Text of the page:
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|Safe Lumber : International edition : Friday, 13 December 2019 17:05 DT : a service of The Public Press|
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Choosing Safe Lumber
by Lynn Keiley
Is your deck or fence made from arsenic-treated wood? Learn how to test your existing structures and where to find safe alternatives in the future.
For years, the wood industry told us that wood treated with chromated copper arsenate (CCA) was perfectly safe, even as studies indicated that treated timbers expose us to arsenic, a known carcinogen linked to skin, bladder and liver cancers.
Lulled by wood companies' misleading assurances and seduced by CCA-treated wood's potential to last longer than untreated wood, people used this pressure-treated wood to build everything from decks to fences to raised garden beds - even children's play equipment. The numbers are staggering: More than 90 percent of outdoor wooden structures in the United States are made with arsenic-treated lumber. Research showed that children who frolicked on those play sets, or dug in the soil underneath them, could pick up large amounts of arsenic on their skin. When their little hands inevitably ended up in their mouths, that arsenic entered their bodies.
Last February, the industry bowed to public pressure and agreed to voluntarily phase out the use of CCA. Beginning in January 2004, the U.S. Environmental Protection Agency will not allow CCA for residential wood use. Yet the EPA told us that existing poison-treated structures do not pose any risk. "EPA does not believe there is any reason to remove or replace CCA-treated structures, including decks or playground equipment," the agency stated.
Wrong again. Tired of the EPA's scientifically baseless assurances, the folks at the Environmental Working Group (EWG), a nonprofit environmental research organization, along with the Healthy Building Network and the Environmental Quality Institute at the University of North Carolina-Asheville, supplied people with testing kits to determine if arsenic wiped off their CCA-treated structures and if the soil underneath the structures was contaminated.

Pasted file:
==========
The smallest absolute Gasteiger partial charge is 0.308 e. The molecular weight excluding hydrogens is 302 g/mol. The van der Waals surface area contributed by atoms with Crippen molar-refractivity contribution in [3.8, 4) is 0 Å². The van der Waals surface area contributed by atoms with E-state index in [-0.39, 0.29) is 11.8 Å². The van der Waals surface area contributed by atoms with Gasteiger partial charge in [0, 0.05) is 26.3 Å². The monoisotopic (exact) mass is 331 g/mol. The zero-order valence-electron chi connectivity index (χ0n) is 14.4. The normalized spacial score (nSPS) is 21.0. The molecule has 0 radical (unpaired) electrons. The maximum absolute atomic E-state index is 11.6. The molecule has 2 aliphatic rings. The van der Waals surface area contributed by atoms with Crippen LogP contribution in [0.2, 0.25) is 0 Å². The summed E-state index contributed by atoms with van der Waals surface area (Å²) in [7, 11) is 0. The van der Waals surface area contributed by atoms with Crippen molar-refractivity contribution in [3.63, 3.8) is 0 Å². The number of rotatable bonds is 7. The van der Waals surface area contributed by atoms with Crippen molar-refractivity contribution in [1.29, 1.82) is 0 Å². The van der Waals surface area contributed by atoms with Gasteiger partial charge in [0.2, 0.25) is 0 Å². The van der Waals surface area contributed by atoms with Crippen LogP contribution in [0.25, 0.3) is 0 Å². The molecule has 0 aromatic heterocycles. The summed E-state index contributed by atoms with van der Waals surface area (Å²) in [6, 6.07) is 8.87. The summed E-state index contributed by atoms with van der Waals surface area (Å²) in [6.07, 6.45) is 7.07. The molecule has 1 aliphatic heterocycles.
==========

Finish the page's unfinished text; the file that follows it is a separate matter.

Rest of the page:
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The results were shocking - even on wood up to 15 years old, the amount of arsenic that wiped off on an area equivalent to the size of a 4-year-old's hand exceeded what the EPA considers acceptable in our drinking water. Soil samples taken from two out of five back yards and parks had enough arsenic to qualify as EPA Superfund cleanup sites. (Visit www.ewg.org for more information on the studies.)
Clearly, there is good reason to seek alternatives to CCA-treated wood for your next building project. It's also wise to take measures to protect yourself and your family against arsenic exposure from your existing structures.
The end may be in sight for CCA-treated wood, but you should still exercise caution when buying lumber. Here are some of the best available nontoxic lumbers.
Naturally Rot-Resistant Woods. Certain woods contain natural compounds that make them inherently resistant to insects and microorganisms that cause decay. Top choices include cedar, redwood, black locust, osage orange, hemlock, oak, red mulberry and catalpa. The most decay-resistant boards in these trees are cut from the heartwood at the center of the tree. When building decks or similar projects, you can protect your investment by using a design that incorporates stone or concrete footings to support wooden members, which would otherwise rest in the ground where moisture and decay-causing microorganisms lurk.
Recycled-Plastic Lumber. Many of the plastic milk bottles, detergent containers and grocery bags we recycle are being mixed with wood fiber to make a new generation of decking material called composite lumber. This recycled-plastic lumber is now available in many home-improvement stores, including The Home Depot and Lowe's.
These products last as long as CCA-treated wood. Unfortunately they cost up to 80 percent more. Manufacturers, however, say the increased cost is offset because the composite lumber doesn't need the periodic staining and sealing that traditional wood requires. Composite lumber can be twice as heavy as many softwoods, so be sure your design allows for the extra weight. Recycled-plastic lumber is not strong enough to use for structural members, such as load-bearing walls, deck frames or floor joists, so you'll need to use traditional wood for those areas.